Saturday, May 13, 2017

Finding a Place for WIOB-Volume One

As I mentioned earlier this morning, here on Blogger, today would be my dad's 82nd birthday, (had he not died at age 69 in 1995). He is very much on my mind on this rainy Saturday. The picture atop this entry is one O have featured in other posts on this blog. It is an image of a birthday card my father sent me after I had moved into the apartment (1992) where I am currently living. Finding a place to live in NYC had been a real struggle for me, and the drawing on the card of finding a space is  quite meaningful. The card has been put into a picture frame and hangs in a prominent spot in my home.

And now, I'm in need of another type of space; a place that will agree to sell, Words In Our Beak Volume One, (WIOBV-1) the book I wrote with Cam.

This past Thursday, in a post here on Blogger, I discussed the fact that by chance, while I was tandem cycling in Brooklyn, I came upon Unameable Books.

I now have the guidelines as to how to query them re their being willing to place (WIOBV-1) in their store.

Moreover, as of last evening, I found another book store on The Upper Eastside of NYC, who may consider placing my book in their shop. The place is called The Corner Bookstore.

Remembering my Dad: Albert Loth Youngquist

In honor of what would have been my dad's 82nd birthday (had he not died at age 69 in 1995), I am posting this image of him with my mother when she was pregnant with me. (I featured the image in a prior entry here on Blogger.)

Unfortunately, they divorced when I was in elementary school, so he was not as involved in my life as I had wanted him to be. But I do seem to have inherited his quick wit for which I am most grateful.

Friday, May 12, 2017

A Friday Follow-Up Re Edward Lear

Last year, on May 12th 2016, in honor of Limerick Day, which is today, I discussed some facts about Edward Lear in my blog entry. As you may know, dear reader, Lear was a writer of limericks; and an author of books, including The Owl and the Pussycat. He was also an illustrator. One of his creations can be seen in the image atop this entry, which was also included in last year's blog post.

This year, in honor of Edward Lear, I'm posting a copy of his poem, The Jumblies (directly below);


They went to sea in a Sieve, they did,
   In a Sieve they went to sea:
In spite of all their friends could say,
On a winter’s morn, on a stormy day,
   In a Sieve they went to sea!
And when the Sieve turned round and round,
And every one cried, ‘You’ll all be drowned!’
They called aloud, ‘Our Sieve ain’t big,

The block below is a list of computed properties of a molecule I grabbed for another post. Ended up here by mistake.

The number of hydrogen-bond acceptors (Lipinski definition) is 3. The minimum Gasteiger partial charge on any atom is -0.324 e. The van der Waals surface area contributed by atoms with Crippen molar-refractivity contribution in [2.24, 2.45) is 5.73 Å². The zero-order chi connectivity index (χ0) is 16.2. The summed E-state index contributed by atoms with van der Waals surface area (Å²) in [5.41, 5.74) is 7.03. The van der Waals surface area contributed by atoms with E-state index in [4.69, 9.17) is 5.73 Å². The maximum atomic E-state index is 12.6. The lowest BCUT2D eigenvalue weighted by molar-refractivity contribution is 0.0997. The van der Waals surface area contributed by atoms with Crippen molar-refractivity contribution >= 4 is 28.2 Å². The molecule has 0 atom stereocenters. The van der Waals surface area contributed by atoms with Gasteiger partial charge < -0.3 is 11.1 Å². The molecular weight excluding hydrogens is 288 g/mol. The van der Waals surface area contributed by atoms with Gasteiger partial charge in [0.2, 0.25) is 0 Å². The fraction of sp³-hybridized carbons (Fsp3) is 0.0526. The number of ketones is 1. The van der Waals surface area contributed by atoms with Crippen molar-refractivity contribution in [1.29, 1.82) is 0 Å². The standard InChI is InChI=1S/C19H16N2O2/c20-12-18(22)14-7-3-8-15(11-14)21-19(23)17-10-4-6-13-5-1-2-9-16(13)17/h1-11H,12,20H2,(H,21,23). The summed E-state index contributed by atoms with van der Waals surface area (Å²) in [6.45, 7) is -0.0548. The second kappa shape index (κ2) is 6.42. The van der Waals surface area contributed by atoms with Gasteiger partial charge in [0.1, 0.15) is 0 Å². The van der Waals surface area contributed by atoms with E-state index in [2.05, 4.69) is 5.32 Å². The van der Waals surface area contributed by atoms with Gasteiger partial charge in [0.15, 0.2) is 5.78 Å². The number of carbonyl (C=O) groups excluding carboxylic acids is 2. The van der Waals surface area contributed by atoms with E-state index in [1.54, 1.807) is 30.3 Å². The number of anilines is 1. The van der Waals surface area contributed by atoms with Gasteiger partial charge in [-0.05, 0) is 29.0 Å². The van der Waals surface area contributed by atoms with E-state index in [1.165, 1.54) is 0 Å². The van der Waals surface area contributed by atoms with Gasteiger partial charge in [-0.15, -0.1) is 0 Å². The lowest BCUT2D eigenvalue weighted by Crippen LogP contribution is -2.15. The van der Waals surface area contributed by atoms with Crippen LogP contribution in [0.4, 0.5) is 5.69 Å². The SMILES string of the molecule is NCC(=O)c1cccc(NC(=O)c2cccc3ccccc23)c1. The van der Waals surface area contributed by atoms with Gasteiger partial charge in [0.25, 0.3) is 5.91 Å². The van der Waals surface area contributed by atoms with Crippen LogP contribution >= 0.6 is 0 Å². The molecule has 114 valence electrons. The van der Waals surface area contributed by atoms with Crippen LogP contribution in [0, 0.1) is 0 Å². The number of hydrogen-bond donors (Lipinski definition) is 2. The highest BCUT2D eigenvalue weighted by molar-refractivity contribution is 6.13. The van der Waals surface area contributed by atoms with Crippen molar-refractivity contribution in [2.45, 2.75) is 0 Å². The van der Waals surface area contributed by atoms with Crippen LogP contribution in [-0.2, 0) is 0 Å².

But we don’t care a button! we don’t care a fig!
   In a Sieve we’ll go to sea!’
      Far and few, far and few,
         Are the lands where the Jumblies live;
      Their heads are green, and their hands are blue,
         And they went to sea in a Sieve.

They sailed away in a Sieve, they did,
   In a Sieve they sailed so fast,
With only a beautiful pea-green veil
Tied with a riband by way of a sail,
   To a small tobacco-pipe mast;
And every one said, who saw them go,
‘O won’t they be soon upset, you know!
For the sky is dark, and the voyage is long,
And happen what may, it’s extremely wrong
   In a Sieve to sail so fast!’
      Far and few, far and few,
         Are the lands where the Jumblies live;
      Their heads are green, and their hands are blue,
         And they went to sea in a Sieve.

The water it soon came in, it did,
   The water it soon came in;
So to keep them dry, they wrapped their feet
In a pinky paper all folded neat,
   And they fastened it down with a pin.
And they passed the night in a crockery-jar,
And each of them said, ‘How wise we are!
Though the sky be dark, and the voyage be long,
Yet we never can think we were rash or wrong,
   While round in our Sieve we spin!’
      Far and few, far and few,
         Are the lands where the Jumblies live;
      Their heads are green, and their hands are blue,
         And they went to sea in a Sieve.

And all night long they sailed away;
   And when the sun went down,
They whistled and warbled a moony song
To the echoing sound of a coppery gong,
   In the shade of the mountains brown.
‘O Timballo! How happy we are,
When we live in a sieve and a crockery-jar,
And all night long in the moonlight pale,
We sail away with a pea-green sail,
   In the shade of the mountains brown!’
      Far and few, far and few,
         Are the lands where the Jumblies live;
     Their heads are green, and their hands are blue,
         And they went to sea in a Sieve.

They sailed to the Western Sea, they did,
   To a land all covered with trees,
And they bought an Owl, and a useful Cart,
And a pound of Rice, and a Cranberry Tart,
   And a hive of silvery Bees.
And they bought a Pig, and some green Jack-daws,
And a lovely Monkey with lollipop paws,
And forty bottles of Ring-Bo-Ree,
   And no end of Stilton Cheese.
      Far and few, far and few,
         Are the lands where the Jumblies live;